It is well documented that healthy and sick human lungs have different opening pressures29,30and therefore we chose our recruitment pressures in health and disease assuming that this difference would be true for animals also. To achieve a complete recruitment effect in our surfactant-depleted animals, we decided to use an arbitrary and fixed opening pressure of 50 cm H2O for all animals with sick lungs based on our own previous experience33 because we did not have access to lung imaging by computed tomographic scan to determine an optimal opening pressure individually for each animal. Had we used the same pressure as we did for healthy animals, the risk of having incompletely recruited diseased lungs and thus inconclusive study results would have been high.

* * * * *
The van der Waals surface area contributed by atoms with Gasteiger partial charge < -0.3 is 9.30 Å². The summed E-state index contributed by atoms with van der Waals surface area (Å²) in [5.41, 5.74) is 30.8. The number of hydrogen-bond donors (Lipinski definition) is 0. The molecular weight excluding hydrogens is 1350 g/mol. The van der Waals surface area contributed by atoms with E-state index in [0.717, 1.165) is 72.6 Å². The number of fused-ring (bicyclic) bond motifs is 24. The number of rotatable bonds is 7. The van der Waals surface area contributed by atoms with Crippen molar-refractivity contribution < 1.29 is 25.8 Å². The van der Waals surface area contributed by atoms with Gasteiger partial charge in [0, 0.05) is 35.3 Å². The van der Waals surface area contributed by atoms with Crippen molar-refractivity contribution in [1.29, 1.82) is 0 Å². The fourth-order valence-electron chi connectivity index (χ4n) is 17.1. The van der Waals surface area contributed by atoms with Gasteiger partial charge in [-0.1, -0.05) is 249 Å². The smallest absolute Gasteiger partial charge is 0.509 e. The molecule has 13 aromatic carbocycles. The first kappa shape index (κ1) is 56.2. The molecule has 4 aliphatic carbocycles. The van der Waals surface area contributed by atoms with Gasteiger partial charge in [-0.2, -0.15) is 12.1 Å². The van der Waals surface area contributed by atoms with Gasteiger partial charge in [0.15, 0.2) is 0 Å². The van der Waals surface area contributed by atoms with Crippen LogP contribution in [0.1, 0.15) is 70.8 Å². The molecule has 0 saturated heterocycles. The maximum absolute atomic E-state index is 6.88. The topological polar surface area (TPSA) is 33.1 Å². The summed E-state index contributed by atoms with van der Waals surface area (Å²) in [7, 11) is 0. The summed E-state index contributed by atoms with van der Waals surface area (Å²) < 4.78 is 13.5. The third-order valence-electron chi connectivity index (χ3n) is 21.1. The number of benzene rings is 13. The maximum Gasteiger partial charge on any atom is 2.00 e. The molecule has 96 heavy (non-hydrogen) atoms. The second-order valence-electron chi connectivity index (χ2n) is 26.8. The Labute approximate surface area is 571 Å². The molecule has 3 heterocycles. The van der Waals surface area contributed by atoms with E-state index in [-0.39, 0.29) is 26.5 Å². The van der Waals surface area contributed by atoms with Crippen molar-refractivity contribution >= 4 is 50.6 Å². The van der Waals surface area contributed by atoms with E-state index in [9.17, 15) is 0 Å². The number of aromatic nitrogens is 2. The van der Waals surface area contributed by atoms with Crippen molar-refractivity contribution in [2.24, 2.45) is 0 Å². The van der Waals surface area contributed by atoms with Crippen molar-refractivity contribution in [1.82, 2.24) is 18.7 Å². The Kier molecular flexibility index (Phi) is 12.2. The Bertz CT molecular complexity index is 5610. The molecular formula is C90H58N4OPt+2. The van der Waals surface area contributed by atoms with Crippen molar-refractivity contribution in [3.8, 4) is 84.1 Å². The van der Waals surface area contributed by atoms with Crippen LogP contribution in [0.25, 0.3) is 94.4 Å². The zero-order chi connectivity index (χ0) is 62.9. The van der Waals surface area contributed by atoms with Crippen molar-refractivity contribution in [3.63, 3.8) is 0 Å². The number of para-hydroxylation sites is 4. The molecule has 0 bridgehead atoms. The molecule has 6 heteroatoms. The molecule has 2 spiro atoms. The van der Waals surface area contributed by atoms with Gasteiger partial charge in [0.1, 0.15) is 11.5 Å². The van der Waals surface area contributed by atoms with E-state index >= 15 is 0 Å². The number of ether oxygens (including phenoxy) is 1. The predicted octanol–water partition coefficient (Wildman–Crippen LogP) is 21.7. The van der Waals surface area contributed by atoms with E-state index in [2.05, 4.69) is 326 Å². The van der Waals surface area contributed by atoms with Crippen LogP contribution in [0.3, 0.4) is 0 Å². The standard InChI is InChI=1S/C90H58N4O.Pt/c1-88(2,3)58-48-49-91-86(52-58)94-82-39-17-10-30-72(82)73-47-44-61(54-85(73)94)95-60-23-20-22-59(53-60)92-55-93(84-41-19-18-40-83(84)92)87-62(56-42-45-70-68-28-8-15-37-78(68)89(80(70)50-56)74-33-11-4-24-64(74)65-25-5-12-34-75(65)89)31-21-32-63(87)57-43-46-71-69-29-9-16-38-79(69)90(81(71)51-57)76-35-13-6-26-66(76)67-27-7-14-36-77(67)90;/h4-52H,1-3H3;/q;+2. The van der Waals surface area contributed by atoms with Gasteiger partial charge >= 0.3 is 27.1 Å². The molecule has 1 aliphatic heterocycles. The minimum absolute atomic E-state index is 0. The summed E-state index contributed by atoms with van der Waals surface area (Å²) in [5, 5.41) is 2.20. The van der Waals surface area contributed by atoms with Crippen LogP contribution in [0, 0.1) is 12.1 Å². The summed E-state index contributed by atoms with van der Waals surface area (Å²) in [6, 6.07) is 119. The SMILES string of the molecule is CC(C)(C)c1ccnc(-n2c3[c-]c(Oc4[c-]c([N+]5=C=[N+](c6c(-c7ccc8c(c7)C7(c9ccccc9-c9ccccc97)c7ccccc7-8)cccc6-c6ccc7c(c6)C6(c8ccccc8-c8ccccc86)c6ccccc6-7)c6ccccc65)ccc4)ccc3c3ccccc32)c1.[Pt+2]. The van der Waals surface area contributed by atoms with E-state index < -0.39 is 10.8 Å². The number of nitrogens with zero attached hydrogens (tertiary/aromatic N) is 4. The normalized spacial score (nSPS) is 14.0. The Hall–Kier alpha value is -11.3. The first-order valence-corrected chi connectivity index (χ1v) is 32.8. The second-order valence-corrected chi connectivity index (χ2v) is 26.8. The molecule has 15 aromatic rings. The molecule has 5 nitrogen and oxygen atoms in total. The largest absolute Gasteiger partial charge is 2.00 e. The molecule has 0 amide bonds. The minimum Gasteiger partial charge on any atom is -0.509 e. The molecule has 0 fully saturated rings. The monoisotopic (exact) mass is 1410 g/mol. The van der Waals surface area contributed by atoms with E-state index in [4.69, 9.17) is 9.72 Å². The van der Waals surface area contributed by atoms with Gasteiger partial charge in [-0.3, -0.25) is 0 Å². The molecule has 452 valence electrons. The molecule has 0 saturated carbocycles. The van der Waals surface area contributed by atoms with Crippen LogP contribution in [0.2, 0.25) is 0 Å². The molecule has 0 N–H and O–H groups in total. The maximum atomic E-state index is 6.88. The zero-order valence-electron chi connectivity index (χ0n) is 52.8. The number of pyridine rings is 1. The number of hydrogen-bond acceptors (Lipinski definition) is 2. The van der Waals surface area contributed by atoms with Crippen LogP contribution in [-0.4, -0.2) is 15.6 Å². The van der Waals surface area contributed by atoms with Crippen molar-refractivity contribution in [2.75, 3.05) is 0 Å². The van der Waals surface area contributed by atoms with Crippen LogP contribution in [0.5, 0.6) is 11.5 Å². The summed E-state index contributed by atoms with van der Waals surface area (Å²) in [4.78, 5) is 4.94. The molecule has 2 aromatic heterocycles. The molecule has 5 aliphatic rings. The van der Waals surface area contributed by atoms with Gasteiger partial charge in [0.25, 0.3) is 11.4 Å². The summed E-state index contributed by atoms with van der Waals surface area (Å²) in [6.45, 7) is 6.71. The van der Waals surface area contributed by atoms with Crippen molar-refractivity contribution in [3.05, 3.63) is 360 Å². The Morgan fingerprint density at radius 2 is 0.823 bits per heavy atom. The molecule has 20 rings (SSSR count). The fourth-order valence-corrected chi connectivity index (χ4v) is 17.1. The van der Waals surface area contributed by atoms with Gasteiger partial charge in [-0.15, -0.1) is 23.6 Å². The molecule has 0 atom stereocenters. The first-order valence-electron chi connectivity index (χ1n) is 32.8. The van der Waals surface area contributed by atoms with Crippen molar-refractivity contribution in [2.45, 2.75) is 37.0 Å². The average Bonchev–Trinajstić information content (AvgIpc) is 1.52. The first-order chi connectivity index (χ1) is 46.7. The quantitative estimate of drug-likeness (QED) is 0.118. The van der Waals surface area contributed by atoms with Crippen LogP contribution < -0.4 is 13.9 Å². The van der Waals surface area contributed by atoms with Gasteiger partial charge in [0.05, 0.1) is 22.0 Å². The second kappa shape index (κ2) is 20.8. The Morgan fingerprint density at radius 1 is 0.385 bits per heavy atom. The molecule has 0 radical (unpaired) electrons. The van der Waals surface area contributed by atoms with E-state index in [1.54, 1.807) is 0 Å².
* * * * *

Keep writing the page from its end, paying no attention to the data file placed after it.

The results of this study show that lung recruitment and PEEP have different effects on the elimination of CO2 in healthy and lavaged lungs. These differences can be explained by a complex interaction between the key factors of lung perfusion, diffusion through the alveolar-capillary membrane, and V[Combining Dot Above]A. Our results suggest that sufficiently high levels of PEEP applied after lung recruitment may help decrease hypercapnia in patients treated with lung-protective ventilation and low VT strategies.
From the *Department of Anesthesiology, Hospital Privado de Comunidad, Mar del Plata, Argentina; †CSEM Centre Suisse d'Electronique et de Microtechnique SA, Research Centre for Nanomedicine, Landquart, Switzerland; ‡Department of Critical Care Medicine, Fundación Jiménez Díaz-UTE, Madrid, Spain; §Bioengineering Laboratory, Electronic Department, University of Mar del Plata, Mar del Plata, Argentina; and ∥Department of Medical Sciences, Clinical Physiology, University Hospital, Uppsala Sweden.